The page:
Thursday, February 10, 2005

Unilateralism Is No Vice

Today, Prime Minister Tony Blair announced he was marrying his long-time lover...oh, wait, that's not right. Today Tony Blair gave support to Kofi Annan and his plan for reforming the UN, including the expansion of the Security Council to 24 members. I can't for the life of me see why the United States would allow this to happen without permanently withdrawing. I can see myriad reasons for nations that oppose U.S. interests to think this is just a smashing idea.

The expansion of the Security Council fits in quite well with the Eurocentric worldview of the UN. The whole idea of world government is a utopian pipe dream, but still the overpaid diplomatic corp puts on the show, pretending that, for example, it is Brussels rather than Paris and Berlin that calls the shots in the Euro zone, and that it only takes a decree from the UN to define the acceptable parameters of warfare and humanitarian interventions. Unfortunately, of all possible worlds, we live in this one, and the real world will never allow for a group of many nations, all with their own objectives and desires, to agree on any significant course of action.

When you add in the fact that most international bodies see their primary raison d'etre as acting as a counterbalance to US dominance, America has even less reason to go along with such a transparent 'reform'. The only material consequence of expanding Security Council membership would be even more obstacles to the US and its allies in pursuing their agenda (you know, that evil business of trying to spread liberty).

The whole trouble with the world government movement can be nicely summed up through a story in the January 21, 2005 print edition of the Wall Street Journal (EU Leader Confronts Schroder, by G. Thomas Sims). The article concerns a dispute that has arisen in the EU over permissible budget deficits. The EU member states signed a Stability and Growth pact in the 1990s to make the Euro a more attractive currency for conducting international trade. The idea was that the move to a single currency required a single fiscal policy for the currency to have any credibility. A part of that policy is that budget deficits are limited to 3% of GDP for each member state.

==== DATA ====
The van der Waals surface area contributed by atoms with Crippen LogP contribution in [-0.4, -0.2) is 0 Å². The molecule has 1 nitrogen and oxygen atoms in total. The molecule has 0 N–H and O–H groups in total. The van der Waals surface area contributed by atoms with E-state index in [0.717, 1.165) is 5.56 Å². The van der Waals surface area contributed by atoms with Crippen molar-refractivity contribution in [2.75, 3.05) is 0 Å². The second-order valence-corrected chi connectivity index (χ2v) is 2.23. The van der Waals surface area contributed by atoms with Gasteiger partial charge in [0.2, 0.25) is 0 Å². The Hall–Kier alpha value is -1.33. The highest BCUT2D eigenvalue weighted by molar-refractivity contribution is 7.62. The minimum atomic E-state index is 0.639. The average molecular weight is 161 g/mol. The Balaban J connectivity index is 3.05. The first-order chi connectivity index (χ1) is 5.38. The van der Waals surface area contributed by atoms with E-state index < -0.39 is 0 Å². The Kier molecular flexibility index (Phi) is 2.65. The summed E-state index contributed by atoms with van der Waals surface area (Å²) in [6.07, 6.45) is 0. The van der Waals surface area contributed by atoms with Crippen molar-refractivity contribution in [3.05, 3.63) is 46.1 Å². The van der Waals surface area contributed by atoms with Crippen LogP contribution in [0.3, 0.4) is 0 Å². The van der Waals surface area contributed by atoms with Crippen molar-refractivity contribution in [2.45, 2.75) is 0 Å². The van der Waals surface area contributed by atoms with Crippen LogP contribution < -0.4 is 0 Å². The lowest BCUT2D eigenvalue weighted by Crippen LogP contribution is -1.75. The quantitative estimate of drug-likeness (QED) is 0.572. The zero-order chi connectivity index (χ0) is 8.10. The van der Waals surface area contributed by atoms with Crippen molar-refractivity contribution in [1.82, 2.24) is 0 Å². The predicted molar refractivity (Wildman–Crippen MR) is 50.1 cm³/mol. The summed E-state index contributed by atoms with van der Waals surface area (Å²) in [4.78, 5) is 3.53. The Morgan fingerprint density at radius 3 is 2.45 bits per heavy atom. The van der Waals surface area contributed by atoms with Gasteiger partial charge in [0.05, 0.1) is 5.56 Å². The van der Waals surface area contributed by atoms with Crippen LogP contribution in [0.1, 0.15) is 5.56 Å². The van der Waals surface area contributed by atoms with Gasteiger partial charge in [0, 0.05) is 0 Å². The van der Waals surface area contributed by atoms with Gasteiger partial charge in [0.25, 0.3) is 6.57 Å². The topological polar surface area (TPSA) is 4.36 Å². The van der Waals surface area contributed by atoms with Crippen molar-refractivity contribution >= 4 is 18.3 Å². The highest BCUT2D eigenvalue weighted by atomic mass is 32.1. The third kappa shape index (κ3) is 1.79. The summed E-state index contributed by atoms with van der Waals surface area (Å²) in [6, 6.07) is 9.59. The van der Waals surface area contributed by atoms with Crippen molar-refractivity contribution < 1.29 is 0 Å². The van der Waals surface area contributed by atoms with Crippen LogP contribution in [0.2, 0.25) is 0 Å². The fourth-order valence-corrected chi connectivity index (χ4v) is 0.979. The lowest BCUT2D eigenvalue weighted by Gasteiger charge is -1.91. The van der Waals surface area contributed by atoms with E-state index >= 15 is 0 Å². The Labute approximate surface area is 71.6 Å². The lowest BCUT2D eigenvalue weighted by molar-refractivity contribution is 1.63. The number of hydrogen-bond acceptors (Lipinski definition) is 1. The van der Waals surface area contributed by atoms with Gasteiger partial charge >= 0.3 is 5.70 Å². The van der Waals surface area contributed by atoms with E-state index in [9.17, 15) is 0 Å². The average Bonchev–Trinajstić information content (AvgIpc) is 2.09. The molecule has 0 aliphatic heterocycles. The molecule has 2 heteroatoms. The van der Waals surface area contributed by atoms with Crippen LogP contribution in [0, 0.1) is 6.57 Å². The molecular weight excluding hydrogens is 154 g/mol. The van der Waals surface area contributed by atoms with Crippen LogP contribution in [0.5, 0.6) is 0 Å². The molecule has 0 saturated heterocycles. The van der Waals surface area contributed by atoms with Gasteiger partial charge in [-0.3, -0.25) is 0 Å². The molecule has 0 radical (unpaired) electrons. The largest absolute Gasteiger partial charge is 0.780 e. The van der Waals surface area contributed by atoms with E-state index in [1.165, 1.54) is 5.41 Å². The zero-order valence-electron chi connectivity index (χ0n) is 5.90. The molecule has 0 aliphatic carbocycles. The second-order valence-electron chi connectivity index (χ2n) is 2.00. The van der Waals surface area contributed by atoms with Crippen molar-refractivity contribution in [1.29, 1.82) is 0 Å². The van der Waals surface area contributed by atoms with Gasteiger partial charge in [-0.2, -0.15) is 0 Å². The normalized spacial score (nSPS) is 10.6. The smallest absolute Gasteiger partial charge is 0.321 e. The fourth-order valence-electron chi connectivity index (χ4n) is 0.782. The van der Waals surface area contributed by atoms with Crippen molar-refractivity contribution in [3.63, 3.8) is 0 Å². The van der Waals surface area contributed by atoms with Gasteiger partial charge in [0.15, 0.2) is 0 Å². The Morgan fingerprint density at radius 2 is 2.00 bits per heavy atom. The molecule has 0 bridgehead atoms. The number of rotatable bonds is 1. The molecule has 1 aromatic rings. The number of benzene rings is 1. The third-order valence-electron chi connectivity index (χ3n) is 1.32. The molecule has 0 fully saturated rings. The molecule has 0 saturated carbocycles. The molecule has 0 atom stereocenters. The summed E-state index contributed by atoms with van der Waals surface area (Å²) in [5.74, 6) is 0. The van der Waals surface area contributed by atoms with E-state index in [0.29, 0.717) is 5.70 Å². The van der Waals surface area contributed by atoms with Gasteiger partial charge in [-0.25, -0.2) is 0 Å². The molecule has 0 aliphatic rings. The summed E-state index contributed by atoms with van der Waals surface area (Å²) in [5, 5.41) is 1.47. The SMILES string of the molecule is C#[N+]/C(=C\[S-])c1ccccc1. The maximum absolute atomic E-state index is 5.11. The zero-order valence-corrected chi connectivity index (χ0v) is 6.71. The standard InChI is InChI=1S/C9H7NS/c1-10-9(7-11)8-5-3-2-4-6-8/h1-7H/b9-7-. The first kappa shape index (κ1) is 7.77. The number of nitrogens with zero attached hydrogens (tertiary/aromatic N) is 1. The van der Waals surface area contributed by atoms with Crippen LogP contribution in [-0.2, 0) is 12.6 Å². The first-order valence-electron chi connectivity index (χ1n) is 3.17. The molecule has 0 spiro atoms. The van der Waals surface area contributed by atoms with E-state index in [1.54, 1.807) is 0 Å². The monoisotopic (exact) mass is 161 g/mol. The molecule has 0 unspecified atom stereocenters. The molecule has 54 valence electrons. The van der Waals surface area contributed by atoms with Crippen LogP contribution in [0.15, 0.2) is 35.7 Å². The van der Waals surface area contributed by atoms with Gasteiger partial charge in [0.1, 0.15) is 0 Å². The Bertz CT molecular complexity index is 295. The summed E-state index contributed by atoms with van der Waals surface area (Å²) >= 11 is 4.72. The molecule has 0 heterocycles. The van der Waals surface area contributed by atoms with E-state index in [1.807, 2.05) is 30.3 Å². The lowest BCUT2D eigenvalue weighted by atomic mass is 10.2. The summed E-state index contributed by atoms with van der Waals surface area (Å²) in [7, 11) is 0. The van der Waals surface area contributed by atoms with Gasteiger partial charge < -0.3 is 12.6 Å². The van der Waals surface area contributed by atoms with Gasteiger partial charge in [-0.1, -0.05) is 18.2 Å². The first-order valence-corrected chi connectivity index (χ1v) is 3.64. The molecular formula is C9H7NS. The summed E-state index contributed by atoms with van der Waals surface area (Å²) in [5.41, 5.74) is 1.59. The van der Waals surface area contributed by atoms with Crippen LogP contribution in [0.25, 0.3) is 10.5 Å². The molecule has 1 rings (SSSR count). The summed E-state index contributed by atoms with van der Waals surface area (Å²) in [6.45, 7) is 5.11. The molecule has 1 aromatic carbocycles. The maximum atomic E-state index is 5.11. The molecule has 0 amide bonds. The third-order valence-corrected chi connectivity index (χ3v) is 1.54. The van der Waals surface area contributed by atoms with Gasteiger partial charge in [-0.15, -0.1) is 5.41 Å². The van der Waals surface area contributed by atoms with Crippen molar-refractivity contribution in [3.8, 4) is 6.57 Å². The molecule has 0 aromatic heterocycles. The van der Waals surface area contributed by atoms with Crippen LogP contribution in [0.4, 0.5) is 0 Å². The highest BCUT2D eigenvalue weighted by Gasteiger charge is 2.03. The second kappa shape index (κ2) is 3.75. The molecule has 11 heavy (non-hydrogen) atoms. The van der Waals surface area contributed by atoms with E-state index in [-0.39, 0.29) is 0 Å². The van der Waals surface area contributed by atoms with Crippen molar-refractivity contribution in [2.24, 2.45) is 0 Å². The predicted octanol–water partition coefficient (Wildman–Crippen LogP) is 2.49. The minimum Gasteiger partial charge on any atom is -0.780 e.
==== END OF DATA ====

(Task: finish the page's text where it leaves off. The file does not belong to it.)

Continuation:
All very boring, I know - but here's the point. The policy is a joke. 11 of the 25 current EU states are in violation of the pact, including France and Germany (the two combining for the lion's share of the EU's population and trade). The European Commission has been unable or unwilling to enforce the provision. Chancellor Schroder of Germany is locking horns with the current president of the European Union, Jean-Claude Juncker. After a contentious meeting between the two, Juncker had this to say: "[Schroder] is not in charge of the European economy. He's not a head of state. He's the head of a government."

He's not a head of state. He's the head of a government. This remark is directed at the powerhouse of the EU in population and economic might. Can you imagine in your wildest dreams the President of the United States being spoken of in such a manner? Can you imagine the US giving up its sovereignty in fiscal matters? Impossible, yet this is the dream of the world government crowd - a neutered group of nations, endlessly haggling over 'rules' the other nations must follow, that none follow themselves, at God knows what enormous expense. This is also a preview of the sort of debate we could expect from an expanded Security Council.

I say to you with an honest heart: unilateralism is no vice.

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